US labor board officer finds Amazon intervened in union vote, calls for re-vote

The National Labor Relations Board officer found that Amazon violated labor law during the union vote held at its Bessemer, Alabama warehouse and has recommended a second vote

August 04, 2021 by Peoples Dispatch

A federal labor board official in the United States found that Amazon illegally intervened in the union vote held at its Bessemer, Alabama warehouse. The findings released on Monday, August 2, were passed by the hearing officer of the National Labor Relations Board (NLRB) who found that the company interfered in the workers’ right to organize, nearly four months after the votes were counted. The officer also recommended that the results of the vote be scrapped and a new union vote be held.

The findings have been forwarded to the Atlanta regional director of the NLRB, who will give the final ruling of whether or not to hold a second vote. The findings were based on an objections appeal against the vote results filed by the Retail Wholesale and Department Store Union (RWDSU), which has been organizing for a union vote at the Amazon warehouse in Bessemer (BHM1).

“Workers endured an intensive anti-union campaign designed by Amazon to intimidate and interfere with their choice on whether or not to form a union,” read a statement released by the RWDSU on Monday, responding to the findings. “Today’s recommendation is based on Amazon’s illegal tactics and shows how the company was willing to use any and all tactics, illegal or otherwise, to stop workers from forming a union.”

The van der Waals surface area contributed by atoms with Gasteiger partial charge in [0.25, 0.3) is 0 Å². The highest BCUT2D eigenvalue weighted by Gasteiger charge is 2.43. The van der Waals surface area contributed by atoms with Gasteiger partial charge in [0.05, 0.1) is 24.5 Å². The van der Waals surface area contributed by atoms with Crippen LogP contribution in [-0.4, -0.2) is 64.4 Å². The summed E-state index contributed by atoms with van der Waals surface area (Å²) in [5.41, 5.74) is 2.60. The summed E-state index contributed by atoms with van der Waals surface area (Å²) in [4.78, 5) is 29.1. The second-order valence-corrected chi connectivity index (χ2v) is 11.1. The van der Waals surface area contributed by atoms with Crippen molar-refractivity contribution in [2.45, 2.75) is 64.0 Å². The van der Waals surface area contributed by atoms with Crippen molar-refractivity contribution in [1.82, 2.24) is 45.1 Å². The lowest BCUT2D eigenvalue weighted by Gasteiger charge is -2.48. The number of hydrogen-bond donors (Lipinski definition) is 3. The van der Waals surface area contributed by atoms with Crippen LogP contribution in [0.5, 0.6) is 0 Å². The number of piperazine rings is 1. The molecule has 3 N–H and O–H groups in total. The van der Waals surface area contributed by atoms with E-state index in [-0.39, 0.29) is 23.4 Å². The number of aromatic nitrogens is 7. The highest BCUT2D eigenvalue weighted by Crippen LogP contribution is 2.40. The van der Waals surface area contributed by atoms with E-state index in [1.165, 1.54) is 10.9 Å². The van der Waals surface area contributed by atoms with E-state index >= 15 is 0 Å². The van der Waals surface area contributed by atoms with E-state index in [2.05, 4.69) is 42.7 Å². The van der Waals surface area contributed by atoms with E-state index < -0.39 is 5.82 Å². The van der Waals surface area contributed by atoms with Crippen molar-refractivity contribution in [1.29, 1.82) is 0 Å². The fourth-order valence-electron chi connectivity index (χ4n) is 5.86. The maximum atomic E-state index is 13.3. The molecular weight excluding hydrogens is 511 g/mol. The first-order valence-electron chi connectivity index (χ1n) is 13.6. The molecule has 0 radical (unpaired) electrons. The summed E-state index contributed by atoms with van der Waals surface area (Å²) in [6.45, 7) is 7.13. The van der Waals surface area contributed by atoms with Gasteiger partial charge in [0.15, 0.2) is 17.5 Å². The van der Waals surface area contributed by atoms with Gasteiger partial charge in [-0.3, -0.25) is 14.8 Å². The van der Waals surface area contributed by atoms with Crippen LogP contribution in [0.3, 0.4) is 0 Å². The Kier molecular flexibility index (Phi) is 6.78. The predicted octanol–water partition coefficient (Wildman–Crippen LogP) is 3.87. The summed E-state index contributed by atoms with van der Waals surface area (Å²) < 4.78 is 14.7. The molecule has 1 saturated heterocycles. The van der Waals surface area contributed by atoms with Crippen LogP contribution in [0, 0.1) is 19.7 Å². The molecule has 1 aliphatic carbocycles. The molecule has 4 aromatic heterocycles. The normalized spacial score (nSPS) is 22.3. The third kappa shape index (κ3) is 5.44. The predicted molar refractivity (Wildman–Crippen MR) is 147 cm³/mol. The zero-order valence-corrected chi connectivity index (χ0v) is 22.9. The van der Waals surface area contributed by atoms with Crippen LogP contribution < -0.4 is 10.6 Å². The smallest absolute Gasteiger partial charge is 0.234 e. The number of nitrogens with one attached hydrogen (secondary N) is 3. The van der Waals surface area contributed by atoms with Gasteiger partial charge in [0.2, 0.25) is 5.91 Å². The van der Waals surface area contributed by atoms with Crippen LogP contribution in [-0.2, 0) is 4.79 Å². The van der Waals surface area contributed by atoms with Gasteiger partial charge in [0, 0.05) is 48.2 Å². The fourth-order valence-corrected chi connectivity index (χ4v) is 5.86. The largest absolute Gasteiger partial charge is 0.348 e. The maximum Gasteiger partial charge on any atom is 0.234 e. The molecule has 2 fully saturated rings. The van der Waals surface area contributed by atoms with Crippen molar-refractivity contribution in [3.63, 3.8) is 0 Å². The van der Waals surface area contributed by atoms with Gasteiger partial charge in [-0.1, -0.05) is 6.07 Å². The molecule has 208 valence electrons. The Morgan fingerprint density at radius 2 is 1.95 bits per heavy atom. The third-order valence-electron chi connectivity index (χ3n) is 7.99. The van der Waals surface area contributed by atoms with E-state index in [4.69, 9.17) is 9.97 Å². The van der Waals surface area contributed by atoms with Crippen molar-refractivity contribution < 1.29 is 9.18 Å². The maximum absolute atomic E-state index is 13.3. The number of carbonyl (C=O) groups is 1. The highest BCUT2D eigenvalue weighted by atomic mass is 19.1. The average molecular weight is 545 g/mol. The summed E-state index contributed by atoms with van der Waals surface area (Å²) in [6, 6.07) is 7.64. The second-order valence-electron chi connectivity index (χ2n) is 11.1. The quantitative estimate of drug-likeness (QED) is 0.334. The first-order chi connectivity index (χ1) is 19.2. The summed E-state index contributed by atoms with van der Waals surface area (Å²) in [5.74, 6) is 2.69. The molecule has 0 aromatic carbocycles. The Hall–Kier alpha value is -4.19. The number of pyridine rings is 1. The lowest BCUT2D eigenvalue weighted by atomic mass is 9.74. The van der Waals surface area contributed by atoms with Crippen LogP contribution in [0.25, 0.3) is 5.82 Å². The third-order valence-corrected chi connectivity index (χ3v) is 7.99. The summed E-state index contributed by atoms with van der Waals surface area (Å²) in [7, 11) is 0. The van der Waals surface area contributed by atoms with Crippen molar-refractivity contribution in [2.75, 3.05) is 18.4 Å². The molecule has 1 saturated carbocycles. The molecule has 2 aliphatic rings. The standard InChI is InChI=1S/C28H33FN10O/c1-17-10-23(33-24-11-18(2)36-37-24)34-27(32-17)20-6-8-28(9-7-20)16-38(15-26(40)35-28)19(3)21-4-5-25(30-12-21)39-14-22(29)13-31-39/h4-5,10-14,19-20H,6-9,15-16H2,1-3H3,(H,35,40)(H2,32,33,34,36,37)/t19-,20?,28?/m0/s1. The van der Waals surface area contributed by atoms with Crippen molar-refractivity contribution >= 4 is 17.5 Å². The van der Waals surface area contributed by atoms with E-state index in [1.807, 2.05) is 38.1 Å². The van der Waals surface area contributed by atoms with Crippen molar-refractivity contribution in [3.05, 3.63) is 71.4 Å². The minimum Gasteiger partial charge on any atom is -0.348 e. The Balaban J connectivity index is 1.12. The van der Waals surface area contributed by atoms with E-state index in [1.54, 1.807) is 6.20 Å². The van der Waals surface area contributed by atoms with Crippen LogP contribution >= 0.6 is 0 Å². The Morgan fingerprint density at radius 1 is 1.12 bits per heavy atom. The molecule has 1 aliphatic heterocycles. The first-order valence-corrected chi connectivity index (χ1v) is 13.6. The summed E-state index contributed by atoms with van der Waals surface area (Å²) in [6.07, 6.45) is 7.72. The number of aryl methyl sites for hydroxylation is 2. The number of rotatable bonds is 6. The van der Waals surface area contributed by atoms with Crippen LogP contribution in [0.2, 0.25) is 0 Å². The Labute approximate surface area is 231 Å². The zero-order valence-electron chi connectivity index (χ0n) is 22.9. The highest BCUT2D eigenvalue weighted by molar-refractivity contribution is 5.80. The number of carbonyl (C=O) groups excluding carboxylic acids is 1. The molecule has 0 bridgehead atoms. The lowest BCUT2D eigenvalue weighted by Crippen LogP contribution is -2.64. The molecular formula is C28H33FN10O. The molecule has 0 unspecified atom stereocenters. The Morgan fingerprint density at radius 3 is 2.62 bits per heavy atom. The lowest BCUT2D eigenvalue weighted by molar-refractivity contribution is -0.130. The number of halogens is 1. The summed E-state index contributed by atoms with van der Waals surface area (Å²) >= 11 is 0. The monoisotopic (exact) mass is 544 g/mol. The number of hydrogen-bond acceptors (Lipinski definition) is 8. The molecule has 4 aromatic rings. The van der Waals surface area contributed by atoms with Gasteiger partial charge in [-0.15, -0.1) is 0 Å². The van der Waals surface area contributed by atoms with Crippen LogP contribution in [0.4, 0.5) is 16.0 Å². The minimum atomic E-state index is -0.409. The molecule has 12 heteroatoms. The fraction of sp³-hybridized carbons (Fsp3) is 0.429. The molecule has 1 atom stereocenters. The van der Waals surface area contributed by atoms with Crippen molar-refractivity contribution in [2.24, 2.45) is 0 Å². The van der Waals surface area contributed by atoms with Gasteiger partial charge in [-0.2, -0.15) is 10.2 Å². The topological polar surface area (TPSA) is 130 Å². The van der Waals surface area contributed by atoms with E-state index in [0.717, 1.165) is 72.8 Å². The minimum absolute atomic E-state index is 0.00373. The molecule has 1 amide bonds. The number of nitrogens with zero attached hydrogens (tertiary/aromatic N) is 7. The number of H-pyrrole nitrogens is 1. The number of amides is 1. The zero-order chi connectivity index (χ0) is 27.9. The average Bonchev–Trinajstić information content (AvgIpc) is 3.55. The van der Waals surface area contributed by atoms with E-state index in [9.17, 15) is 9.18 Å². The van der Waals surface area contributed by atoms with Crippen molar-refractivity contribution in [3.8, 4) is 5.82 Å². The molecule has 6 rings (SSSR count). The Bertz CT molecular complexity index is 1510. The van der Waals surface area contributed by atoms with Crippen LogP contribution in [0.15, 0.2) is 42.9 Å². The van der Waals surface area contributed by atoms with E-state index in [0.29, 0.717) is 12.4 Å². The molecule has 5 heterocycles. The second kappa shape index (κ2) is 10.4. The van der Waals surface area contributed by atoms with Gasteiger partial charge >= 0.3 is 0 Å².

The union vote was held between February 8 and March 29, and over 3,200 of the 5,900 voting-eligible workers submitted their ballots. The unionization bid was defeated with 1,798 voting against it as opposed to 738 voting in favor as per the results released on April 9. Hundreds of ballots were submitted but not counted after Amazon raised objections against them during the counting.

RWDSU filed its objections alleging union-busting activities, massive anti-union propaganda by the company, and heavy surveillance of ballot boxes by the company. After a hearing that went on for nearly three weeks in May, the hearing officer released the findings two months later.

The point of contention was the placing of ballot boxes by the local postal services as per the direction of the company, giving them a chance to keep voting workers under surveillance. According to Jacobin, the officer’s report found that the decision to install these ballot boxes was the “unilateral decision” of Amazon and “destroyed the laboratory conditions” necessary for the elections as per the NLRB and “justifies a second election.”

While the findings went in favor of the RWDSU and pro-union workers at Amazon, and more often than not the hearing officer’s findings are adopted, it will take several weeks more for the regional director to make a decision. If the regional director decides to adopt the hearing officer’s recommendations, Amazon still has the right to appeal against the decision to the NLRB and further delay the process. Nevertheless, the RWDSU and pro-union workers celebrated the decisions as a way forward.

“We support the hearing officer’s recommendation that the NLRB set aside the election results and direct a new election,” said Stuart Applebaum, president of the RWDSU. He added that “the question of whether or not to have a union is supposed to be the workers’ decision and not the employer’s. Amazon’s behavior throughout the election process was despicable. Amazon cheated, they got caught, and they are being held accountable.”

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